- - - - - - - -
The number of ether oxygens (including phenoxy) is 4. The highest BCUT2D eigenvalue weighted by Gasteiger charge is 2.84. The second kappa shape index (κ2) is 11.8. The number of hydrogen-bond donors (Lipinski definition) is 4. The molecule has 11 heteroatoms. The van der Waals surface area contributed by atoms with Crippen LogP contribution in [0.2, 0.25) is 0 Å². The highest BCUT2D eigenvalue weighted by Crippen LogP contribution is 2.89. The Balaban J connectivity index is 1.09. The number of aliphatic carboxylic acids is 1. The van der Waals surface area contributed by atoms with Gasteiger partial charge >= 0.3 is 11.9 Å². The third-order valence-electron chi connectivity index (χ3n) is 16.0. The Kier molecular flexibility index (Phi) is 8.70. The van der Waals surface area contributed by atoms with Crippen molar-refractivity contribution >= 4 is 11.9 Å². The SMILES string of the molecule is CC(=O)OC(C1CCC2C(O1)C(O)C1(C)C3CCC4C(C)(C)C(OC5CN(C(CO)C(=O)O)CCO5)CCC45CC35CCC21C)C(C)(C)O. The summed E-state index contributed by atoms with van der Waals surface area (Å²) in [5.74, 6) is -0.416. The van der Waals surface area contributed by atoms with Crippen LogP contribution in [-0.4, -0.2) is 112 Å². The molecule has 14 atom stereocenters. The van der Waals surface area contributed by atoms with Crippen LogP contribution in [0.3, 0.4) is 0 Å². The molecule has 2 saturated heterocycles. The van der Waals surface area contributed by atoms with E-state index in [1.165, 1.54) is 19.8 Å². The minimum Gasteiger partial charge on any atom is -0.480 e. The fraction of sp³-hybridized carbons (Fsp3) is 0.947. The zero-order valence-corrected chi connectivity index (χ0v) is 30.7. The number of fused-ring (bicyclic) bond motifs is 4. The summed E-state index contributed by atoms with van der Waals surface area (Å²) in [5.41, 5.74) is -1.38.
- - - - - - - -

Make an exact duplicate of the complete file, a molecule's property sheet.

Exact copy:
The number of ether oxygens (including phenoxy) is 4. The highest BCUT2D eigenvalue weighted by Gasteiger charge is 2.84. The second kappa shape index (κ2) is 11.8. The number of hydrogen-bond donors (Lipinski definition) is 4. The molecule has 11 heteroatoms. The van der Waals surface area contributed by atoms with Crippen LogP contribution in [0.2, 0.25) is 0 Å². The highest BCUT2D eigenvalue weighted by Crippen LogP contribution is 2.89. The Balaban J connectivity index is 1.09. The number of aliphatic carboxylic acids is 1. The van der Waals surface area contributed by atoms with Gasteiger partial charge >= 0.3 is 11.9 Å². The third-order valence-electron chi connectivity index (χ3n) is 16.0. The Kier molecular flexibility index (Phi) is 8.70. The van der Waals surface area contributed by atoms with Crippen molar-refractivity contribution >= 4 is 11.9 Å². The SMILES string of the molecule is CC(=O)OC(C1CCC2C(O1)C(O)C1(C)C3CCC4C(C)(C)C(OC5CN(C(CO)C(=O)O)CCO5)CCC45CC35CCC21C)C(C)(C)O. The summed E-state index contributed by atoms with van der Waals surface area (Å²) in [5.74, 6) is -0.416. The van der Waals surface area contributed by atoms with Crippen LogP contribution in [-0.4, -0.2) is 112 Å². The molecule has 14 atom stereocenters. The van der Waals surface area contributed by atoms with Crippen LogP contribution in [0.3, 0.4) is 0 Å². The molecule has 2 saturated heterocycles. The van der Waals surface area contributed by atoms with E-state index in [1.165, 1.54) is 19.8 Å². The minimum Gasteiger partial charge on any atom is -0.480 e. The fraction of sp³-hybridized carbons (Fsp3) is 0.947. The zero-order valence-corrected chi connectivity index (χ0v) is 30.7. The number of fused-ring (bicyclic) bond motifs is 4. The summed E-state index contributed by atoms with van der Waals surface area (Å²) in [5.41, 5.74) is -1.38.